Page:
On Friday, a Norwegian gunman snuffed out the lives of dozens of teens at an island camp after setting off a bomb in Oslo's Government Building. On Monday, nearly 150,000 people filled the streets of Oslo to pay their respects to the victims of the bombing and shooting rampage. They held up flowers near the Nobel Peace Museum and vowed not to retaliate, but to make their democracy stronger.
Back in Utoya Island, the site of the shooting spree, makeshift memorials were set up along nearby shores where Norwegians gathered to try and come to terms with Friday's killings.
The Norwegian Labour party's general secretary Raymond Johansen said at a press conference: "There will be a time for the close members of the families who lost loved ones to return to the island where they can mourn privately. This will not be a public ceremony but will help them with the grieving process.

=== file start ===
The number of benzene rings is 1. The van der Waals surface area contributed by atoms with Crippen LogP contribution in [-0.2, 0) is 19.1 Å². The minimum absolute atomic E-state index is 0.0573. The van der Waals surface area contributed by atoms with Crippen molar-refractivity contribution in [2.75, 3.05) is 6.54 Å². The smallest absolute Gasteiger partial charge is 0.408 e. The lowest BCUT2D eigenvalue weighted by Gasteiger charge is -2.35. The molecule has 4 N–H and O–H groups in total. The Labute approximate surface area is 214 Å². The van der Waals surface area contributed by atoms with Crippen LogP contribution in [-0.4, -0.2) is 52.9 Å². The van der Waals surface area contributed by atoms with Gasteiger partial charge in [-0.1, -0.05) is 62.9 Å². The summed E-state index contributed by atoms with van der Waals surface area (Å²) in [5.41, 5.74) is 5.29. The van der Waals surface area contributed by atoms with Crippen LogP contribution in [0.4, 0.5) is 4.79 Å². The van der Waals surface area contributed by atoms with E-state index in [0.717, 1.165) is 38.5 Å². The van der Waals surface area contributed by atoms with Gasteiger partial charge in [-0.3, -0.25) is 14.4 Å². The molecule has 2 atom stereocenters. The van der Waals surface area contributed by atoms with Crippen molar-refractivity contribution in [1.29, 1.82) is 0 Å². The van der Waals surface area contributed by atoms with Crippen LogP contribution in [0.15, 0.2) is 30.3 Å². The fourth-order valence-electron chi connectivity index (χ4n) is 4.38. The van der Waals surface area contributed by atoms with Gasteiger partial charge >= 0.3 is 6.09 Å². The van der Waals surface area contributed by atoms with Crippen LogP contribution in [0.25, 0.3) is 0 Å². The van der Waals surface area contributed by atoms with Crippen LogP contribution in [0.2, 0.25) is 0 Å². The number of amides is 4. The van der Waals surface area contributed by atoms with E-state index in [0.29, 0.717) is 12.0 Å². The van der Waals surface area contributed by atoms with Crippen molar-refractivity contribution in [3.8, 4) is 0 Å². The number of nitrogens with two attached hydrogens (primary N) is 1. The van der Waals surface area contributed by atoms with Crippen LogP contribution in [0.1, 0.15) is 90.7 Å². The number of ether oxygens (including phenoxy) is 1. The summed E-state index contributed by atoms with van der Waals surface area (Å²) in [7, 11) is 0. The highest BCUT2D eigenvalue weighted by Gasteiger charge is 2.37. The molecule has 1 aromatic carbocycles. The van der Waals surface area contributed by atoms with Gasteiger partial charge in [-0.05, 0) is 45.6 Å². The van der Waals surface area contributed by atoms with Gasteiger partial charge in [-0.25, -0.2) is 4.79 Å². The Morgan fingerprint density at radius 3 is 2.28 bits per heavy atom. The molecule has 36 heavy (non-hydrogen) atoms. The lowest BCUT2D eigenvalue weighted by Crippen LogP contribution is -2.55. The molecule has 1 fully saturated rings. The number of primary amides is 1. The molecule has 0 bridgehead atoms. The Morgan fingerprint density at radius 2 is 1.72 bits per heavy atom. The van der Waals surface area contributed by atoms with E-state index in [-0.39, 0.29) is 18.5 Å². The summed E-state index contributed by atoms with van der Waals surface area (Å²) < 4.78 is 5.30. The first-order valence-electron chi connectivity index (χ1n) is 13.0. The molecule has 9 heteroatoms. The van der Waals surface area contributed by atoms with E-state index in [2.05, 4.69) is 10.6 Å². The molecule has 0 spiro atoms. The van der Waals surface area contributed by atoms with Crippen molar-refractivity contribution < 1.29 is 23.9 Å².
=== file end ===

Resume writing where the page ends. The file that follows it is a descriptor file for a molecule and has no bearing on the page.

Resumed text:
"At a later date there will also be a memorial on the island in memory of those whose lives were taken so cruelly
"The island should remain a venue for our summer camps as it is a symbol for the people - and what Breivik did to the island was an assault on democracy and freedom of expression.
"To close the island would make him - and not us - the victor."